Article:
North Carolina’s House Bill 2 Puts $4.8 Billion in Federal Funding At Risk
For Immediate Distribution
May 4, 2016
The Williams Institute, firstname.lastname@example.org, (310) 267-4382
LOS ANGELES—Today, the U.S. Department of Justice notified North Carolina state officials that House Bill 2, the North Carolina law restricting restroom access based on biological sex, violates the non-discrimination requirements of federal laws including Title IX of the Education Amendments, Title VII of the Civil Rights Act, and the Violence Against Women Act. As a result of these violations, House Bill 2 puts a total of $4.8 billion in federal funding at risk annually, according to a new analysis conducted by Christy Mallory, senior counsel, and Brad Sears, executive director, at the Williams Institute at UCLA School of Law.
The study analyzes the potential fiscal impact on North Carolina as a result of conflicts between House Bill 2 and the non-discrimination requirements of seven federal laws: Title IX of the Education Amendments of 1972, Executive Order 13672, the Workforce Innovation and Opportunities Act, the Violence Against Women Act, the Affordable Care Act, the Equal Access Rule, and Title VII of the Civil Rights Act of 1964. Funding provided through the laws supports schools, workforce development programs, law enforcement, health care programs, housing assistance, and programs for survivors of violence.
“The non-discrimination requirements in these federal laws protect transgender people from discrimination, including by allowing them to use restrooms and other facilities that correspond to their gender identity” said Mallory. “Federal agencies that enforce these laws are authorized to suspend or terminate funds if recipients violate the non-discrimination requirements.”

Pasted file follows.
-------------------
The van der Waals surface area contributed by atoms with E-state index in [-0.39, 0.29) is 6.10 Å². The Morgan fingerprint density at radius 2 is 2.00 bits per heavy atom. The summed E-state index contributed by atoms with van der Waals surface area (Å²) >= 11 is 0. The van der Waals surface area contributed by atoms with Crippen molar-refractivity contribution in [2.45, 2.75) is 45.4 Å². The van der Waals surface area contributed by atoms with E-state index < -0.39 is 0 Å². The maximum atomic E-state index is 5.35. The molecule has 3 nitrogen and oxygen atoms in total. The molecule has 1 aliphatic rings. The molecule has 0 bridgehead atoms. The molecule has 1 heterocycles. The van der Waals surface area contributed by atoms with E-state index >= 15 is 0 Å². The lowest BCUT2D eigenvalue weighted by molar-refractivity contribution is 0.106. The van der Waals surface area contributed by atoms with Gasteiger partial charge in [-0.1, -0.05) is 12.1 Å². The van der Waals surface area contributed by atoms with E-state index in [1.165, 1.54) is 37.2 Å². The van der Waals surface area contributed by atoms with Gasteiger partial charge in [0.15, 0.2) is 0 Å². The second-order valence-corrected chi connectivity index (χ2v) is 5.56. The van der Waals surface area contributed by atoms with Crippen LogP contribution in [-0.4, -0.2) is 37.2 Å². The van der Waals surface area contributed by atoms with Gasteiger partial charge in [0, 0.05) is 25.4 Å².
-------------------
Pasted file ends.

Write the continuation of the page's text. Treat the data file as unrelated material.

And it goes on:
In addition, North Carolina will incur the costs of litigation arising from the law, and may experience lost sales tax revenue due to corporate boycotts and government travel bans.
The potential fiscal impact of the law includes:
• Loss of federal educational funding of up to $4.7 billion annually as a result of Title IX violations;
• Loss of federal contracts to state and local government entities of an estimated $35 million to $65 million annually as a result of Executive Order 13672 violations;
• Loss of federal funding to support NCWorks of up to $108 million annually;
• Loss of federal grants authorized by the Violence Against Women Act of an estimated $5 million to $5.6 million or more annually;
• Loss of federal funding from the U.S. Department of Health and Human Services as a result of Affordable Care Act violations;
• Loss of federal funding from the U.S. Department of Housing and Urban Development as a result of violations of the Equal Access Rule; and
• Costs incurred as a result of litigation and federal administrative enforcement under Title IX, Executive Order 13672, the Workforce Innovation and Opportunity Act, the Violence Against Women Act, and Title VII of the Civil Rights Act of 1964.
This report was produced as part of a collaboration between Out Leadership and the Williams Institute on the legal and economic implications of LGBT-related policies, and funded by the Evelyn and Walter Haas Jr. fund.